Kyle GameThe 12th of August heralds the start of the game-shooting season in the UK, and what better way to start than with the glorious grouse. Naturally raised on the beautiful, purple heather-clad moorlands of Britain, the glorious grouse shares many secrets. Did you know, for instance, that the bird only breeds on a small number of specific moors in northern Britain? Or that the moors themselves are rarer than tropical rainforests? Were you aware that a huge amount of conservation is required simply to keep the moors in a natural state so the birds can breed? This is what makes grouse so special – and a welcome addition to any dinner party menu. Grouse is a healthy meat, it’s low in cholesterol and high in nutrients and protein – and it’s totally delicious. What’s more, you can generally buy it from butchers and game dealers throughout the country. Give your local butcher a couple of days’ notice and he’ll be sure to supply some delicious, oven-ready birds.

Phil Vickery from ITV’s Good Morning says; “Grouse requires very little effort to prepare, and in my book it has such an intense flavour that a powerful accompaniment like ketchup works very well indeed.”

Why not try our simple recipe* below:

Roast Grouse with Spiced Pear and Sweet Potato Ketchup

Serves four
Preparation time: 15 minutes
Cooking: 15 -20 minutes plus resting.


  • 4 fresh grouse
  • 250g soft, very ripe pears; peeled, halved, cored and chopped
  • 100ml cider vinegar
  • 100ml water
  • ½ teaspoon ground allspice
  • ½ teaspoon ground cloves
  • 2 x10g good-quality vegetable stock cubes, crumbled
  • 50ml olive oil
  • 75g muscovado sugar
  • 250g sweet potato, peeled and very finely chopped
  • 1 tbsp cornflour, mixed with a little cold water
  • Salt and freshly ground black pepper
  • 50g unsalted butter
  • 2 tbsps of any oil


Put the pears in a saucepan with the vinegar, 100ml water, spices, stock cubes, olive oil, and sugar and cook for 15 minutes until they become a light pulp.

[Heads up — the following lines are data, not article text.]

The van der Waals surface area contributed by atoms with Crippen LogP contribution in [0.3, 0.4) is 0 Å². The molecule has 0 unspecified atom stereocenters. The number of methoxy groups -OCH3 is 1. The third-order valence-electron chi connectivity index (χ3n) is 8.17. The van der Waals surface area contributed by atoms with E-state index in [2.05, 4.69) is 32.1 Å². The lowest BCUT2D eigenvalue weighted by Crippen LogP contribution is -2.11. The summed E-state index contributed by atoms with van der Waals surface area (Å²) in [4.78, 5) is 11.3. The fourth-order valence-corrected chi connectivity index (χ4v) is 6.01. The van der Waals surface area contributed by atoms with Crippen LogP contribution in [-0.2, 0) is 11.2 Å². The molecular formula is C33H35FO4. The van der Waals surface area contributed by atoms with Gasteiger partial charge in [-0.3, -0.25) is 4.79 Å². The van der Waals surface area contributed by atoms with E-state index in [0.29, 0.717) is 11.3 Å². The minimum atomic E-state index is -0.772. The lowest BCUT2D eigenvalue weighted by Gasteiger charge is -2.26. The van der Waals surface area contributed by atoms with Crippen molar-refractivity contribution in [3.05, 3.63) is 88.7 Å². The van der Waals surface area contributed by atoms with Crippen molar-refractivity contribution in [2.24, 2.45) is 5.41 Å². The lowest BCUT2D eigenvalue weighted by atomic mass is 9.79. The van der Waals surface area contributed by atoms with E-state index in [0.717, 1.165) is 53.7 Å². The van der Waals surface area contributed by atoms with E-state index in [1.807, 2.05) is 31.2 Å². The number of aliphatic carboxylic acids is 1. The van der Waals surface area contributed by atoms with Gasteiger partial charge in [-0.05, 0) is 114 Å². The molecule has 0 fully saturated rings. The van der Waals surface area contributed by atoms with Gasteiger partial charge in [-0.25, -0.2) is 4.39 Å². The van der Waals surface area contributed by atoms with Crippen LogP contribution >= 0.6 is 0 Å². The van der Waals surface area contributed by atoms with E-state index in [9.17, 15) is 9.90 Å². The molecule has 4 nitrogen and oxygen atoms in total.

Cook the sweet potato in a saucepan of boiling water for 30 minutes, until very soft and overcooked. Drain well and add to the cooked pears, followed by enough water to cover and cook for another 15 minutes. Puree in a blender or food processor until it turns into a smooth sauce.

Return to the pan and stir in the cornflour mixture, cook until thickened and season well with salt and pepper. The end result should resemble thick double cream.

Preheat the oven to 220C/Gas mark 7.

Heat the butter with the oil in an ovenproof frying pan until foaming and a nutty brown colour. Season the grouse inside and out, place in the pan, and cook for one minute or until browned.

Transfer the pan to the oven and roast for five minutes. Turn each bird onto the other side, spoon over the buttery juices and roast for a further five minutes. Finally, turn the birds’ breast up, again spoon the butter over the birds and roast for another 5 minutes.

Remove the pan from the oven, place the bird breast side down on a warm plate, cover loosely with foil, and leave to rest in a warm place for 15 minutes.

Transfer the bird onto a chopping board. Using a sharp knife, slice through the skin where the leg is attached to the breast, pull the leg back on itself so that the ball pops out of the socket joint and carefully pull the leg away.

To remove the breast, carefully slice down the breast bone, continuing to cut along the wing then cut through the wing joint. Gently peel the flesh away from the crown – the meat should be nice and pink. Repeat on the other side.

Cover the legs and breast meat with foil and keep warm while you repeat with the remaining birds.

To serve, cross the two legs on a warm plate, then lay the two breasts on top, with a small bowl of the ketchup on the side – simple and to the point.

*The recipe is from Phil Vickery and Simon Boddy’s book Game: New ways to prepare, cook and cure


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